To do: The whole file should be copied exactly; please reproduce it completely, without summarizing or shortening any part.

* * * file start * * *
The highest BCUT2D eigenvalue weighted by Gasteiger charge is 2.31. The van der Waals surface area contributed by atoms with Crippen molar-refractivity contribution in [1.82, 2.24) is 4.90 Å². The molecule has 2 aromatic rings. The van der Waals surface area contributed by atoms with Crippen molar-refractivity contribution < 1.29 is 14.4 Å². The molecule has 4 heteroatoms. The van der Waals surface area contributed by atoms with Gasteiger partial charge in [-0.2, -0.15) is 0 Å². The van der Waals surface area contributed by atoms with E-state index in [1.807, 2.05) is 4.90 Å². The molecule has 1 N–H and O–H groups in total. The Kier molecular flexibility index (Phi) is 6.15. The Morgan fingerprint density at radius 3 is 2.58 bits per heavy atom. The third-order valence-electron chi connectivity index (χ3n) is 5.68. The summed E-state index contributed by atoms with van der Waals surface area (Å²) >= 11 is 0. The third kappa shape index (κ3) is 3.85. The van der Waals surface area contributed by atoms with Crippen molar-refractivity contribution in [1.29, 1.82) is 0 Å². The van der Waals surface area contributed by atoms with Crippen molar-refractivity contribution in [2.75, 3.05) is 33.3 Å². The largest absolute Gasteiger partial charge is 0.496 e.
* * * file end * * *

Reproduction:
The highest BCUT2D eigenvalue weighted by Gasteiger charge is 2.31. The van der Waals surface area contributed by atoms with Crippen molar-refractivity contribution in [1.82, 2.24) is 4.90 Å². The molecule has 2 aromatic rings. The van der Waals surface area contributed by atoms with Crippen molar-refractivity contribution < 1.29 is 14.4 Å². The molecule has 4 heteroatoms. The van der Waals surface area contributed by atoms with Gasteiger partial charge in [-0.2, -0.15) is 0 Å². The van der Waals surface area contributed by atoms with E-state index in [1.807, 2.05) is 4.90 Å². The molecule has 1 N–H and O–H groups in total. The Kier molecular flexibility index (Phi) is 6.15. The Morgan fingerprint density at radius 3 is 2.58 bits per heavy atom. The third-order valence-electron chi connectivity index (χ3n) is 5.68. The summed E-state index contributed by atoms with van der Waals surface area (Å²) >= 11 is 0. The third kappa shape index (κ3) is 3.85. The van der Waals surface area contributed by atoms with Crippen molar-refractivity contribution in [1.29, 1.82) is 0 Å². The van der Waals surface area contributed by atoms with Crippen molar-refractivity contribution in [2.75, 3.05) is 33.3 Å². The largest absolute Gasteiger partial charge is 0.496 e.